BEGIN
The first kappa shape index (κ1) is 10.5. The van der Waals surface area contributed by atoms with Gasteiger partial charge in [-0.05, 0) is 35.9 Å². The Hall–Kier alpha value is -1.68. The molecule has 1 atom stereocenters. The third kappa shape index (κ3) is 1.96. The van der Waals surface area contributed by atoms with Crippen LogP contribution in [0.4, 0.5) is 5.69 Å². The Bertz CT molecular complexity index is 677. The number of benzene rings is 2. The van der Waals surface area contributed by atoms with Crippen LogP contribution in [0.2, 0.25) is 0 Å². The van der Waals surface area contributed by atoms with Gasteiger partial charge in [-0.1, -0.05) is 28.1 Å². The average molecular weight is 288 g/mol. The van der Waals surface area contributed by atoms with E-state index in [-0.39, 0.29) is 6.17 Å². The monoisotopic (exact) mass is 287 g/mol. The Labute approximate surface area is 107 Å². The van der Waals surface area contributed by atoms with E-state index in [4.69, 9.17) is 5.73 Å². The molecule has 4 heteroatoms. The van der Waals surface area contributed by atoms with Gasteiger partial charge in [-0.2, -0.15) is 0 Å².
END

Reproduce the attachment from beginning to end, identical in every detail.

The first kappa shape index (κ1) is 10.5. The van der Waals surface area contributed by atoms with Gasteiger partial charge in [-0.05, 0) is 35.9 Å². The Hall–Kier alpha value is -1.68. The molecule has 1 atom stereocenters. The third kappa shape index (κ3) is 1.96. The van der Waals surface area contributed by atoms with Crippen LogP contribution in [0.4, 0.5) is 5.69 Å². The Bertz CT molecular complexity index is 677. The number of benzene rings is 2. The van der Waals surface area contributed by atoms with Crippen LogP contribution in [0.2, 0.25) is 0 Å². The van der Waals surface area contributed by atoms with Gasteiger partial charge in [-0.1, -0.05) is 28.1 Å². The average molecular weight is 288 g/mol. The van der Waals surface area contributed by atoms with E-state index in [-0.39, 0.29) is 6.17 Å². The monoisotopic (exact) mass is 287 g/mol. The Labute approximate surface area is 107 Å². The van der Waals surface area contributed by atoms with E-state index in [4.69, 9.17) is 5.73 Å². The molecule has 4 heteroatoms. The van der Waals surface area contributed by atoms with Gasteiger partial charge in [-0.2, -0.15) is 0 Å².